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The Printing Profession In Sierra Leone
From the surf beaches of the south-west, the Republic of Sierra Leone rises in a flight of irregular steps to the broad plateau of the ill-defined Atlantic/Niger watershed at the north-eastern frontier.
She is found between the Republic of Guinea to the North, the Republic of Liberia to the East and Atlantic Ocean to the West with an area of 71,740 square kilometers and a population of 4.9 million, much of which is urban based.
Printing is the art of reproducing originals which could be text, drawings or pictures, either black and white or coloured, by varied printing methods, innumerable times. The method of production could either be Relief (raised surface), Planography (flat surface) or Gravure (recessed surface). During either process ink of any color is transferred onto a wide variety of printing stock such as paper, bottles, plastic and paper commonly known as ‘substrate (Mind,1986).
Printing has had its origins for years (dated back around 768-770 form Japan) but modern printing could be traced to the 15thcentury following the invention of the printing press by Johann Gutenberg. In Sierra Leone, printing began following the foundation of the colony but the press was burnt down when the French attacked the colony in 1794. In 1796 another printing press was set up. At the initial stages of the industry, the printing press was faced with many problems among which was that of housing as it had no building. Hence it was first located at Water Street, presently Wallace Johnson Street, then relocated to Fort Thornton where the present State House is and eventually to the Secretariat building. Again for want of suitable site it was moved to George Street where it was named Government Printing’. About 1808 it became an independent unit whereby typesetting was done by hand composition using foundry types with printing machines operated manually by foot (Davies,1997). The industry began developing into full gear when on the 26th October, 1927 it was electrified and power driven mechanical composition and letterpress printing machines were installed. During this period the Department was operated under the Colonial Secretary’s Office but after a series of administrative adjustments it was transferred to the Ministry of Information and Broadcasting under which it operates to date. E.A.F. Brandon was appointed as its first indigenous head in 1950(Davies,1997).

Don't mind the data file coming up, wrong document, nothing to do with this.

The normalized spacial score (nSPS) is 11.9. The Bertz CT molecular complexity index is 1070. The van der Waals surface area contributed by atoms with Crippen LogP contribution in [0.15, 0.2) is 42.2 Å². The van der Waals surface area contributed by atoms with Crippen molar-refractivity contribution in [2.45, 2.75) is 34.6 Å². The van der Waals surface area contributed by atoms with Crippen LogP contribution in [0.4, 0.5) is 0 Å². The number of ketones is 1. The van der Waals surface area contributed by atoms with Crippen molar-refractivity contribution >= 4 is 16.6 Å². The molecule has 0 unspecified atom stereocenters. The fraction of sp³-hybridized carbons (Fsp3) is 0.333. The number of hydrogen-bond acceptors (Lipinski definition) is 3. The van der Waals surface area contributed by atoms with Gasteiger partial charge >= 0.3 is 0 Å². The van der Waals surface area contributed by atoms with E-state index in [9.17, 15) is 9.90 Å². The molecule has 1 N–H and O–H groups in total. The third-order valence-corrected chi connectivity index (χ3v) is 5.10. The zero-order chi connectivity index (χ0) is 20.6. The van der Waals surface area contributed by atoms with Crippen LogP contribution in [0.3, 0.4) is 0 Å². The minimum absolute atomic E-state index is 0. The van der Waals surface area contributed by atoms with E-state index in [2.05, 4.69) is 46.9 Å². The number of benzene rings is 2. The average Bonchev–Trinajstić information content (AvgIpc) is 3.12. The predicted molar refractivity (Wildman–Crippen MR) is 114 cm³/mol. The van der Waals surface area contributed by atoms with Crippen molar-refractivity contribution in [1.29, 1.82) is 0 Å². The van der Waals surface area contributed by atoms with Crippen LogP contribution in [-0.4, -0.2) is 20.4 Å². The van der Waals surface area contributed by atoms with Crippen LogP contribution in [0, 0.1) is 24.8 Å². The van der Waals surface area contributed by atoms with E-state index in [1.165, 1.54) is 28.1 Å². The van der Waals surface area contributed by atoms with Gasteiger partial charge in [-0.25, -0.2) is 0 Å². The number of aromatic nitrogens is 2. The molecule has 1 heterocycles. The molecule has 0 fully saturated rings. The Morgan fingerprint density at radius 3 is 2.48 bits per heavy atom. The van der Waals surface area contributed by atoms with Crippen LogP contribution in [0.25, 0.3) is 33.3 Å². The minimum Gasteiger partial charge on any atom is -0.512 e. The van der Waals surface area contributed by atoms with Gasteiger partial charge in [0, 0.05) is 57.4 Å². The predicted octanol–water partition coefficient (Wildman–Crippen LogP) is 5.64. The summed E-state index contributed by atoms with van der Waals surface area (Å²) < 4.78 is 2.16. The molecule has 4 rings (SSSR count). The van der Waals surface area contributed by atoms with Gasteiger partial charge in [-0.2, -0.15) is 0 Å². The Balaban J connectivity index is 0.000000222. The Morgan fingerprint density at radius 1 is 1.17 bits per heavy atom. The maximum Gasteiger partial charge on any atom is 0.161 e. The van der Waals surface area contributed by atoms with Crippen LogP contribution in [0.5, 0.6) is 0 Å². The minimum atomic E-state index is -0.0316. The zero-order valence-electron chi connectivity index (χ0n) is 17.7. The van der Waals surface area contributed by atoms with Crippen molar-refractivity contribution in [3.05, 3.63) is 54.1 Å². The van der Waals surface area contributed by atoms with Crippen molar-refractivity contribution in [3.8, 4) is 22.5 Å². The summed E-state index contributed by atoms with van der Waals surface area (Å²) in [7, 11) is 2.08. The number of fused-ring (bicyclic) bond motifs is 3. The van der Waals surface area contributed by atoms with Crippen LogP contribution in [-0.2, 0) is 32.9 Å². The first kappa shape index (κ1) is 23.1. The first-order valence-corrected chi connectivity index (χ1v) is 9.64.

Albeit the industry has had a very slow growth since its inception and until recently the industry was purely a government concern. However since the 1940s private individuals began investing in the industry by running printing houses engaged in general jobbing and newspaper production. Notable were Humble Noble Printing, the Guardian Press and Bangmolo Press, the Bunumbu Press, Oduntor Press, New Era printing, the Commercial Printing Company, the Daily Mail and Atlantic Printers began. The operations of some of these presses was short-lived due to financial constraints. Notwithstanding the Government Printing Department continued to grow steadily with improved modern technology. In addition to the printing of government publications, the industry began printing textbooks, exercise books notebooks and other commercial jobs for increase revenue, thus reducing the country’s dependence on imported printed matter.
The spread of Printing in Sierra Leone took a different form; there is the Government Printing Department, owned and funded by the government; the private sector, owned and funded by individuals; and In-plant printing units owned by organizations purely for their own printing requirements such as the Bank of Sierra Leone, the Bunumbu Press and that at Njala University College. Fourah Bay College has a Bindery. Presently the private sector has outgrown the Government Printing Department though the latter is the largest single printing press, employing the largest number of staff. There are nearly thirty (30) privately owned presses the largest number being concentrated in Freetown. In order to bring some improvement in the profession, printers got together to form the Sierra Leone Association of Printers on the 27th November 1992,with the late Mr Lissa O. Duramany as first President. In pursuits of their aims the National Institute of Printing and Technology was established for the training of printers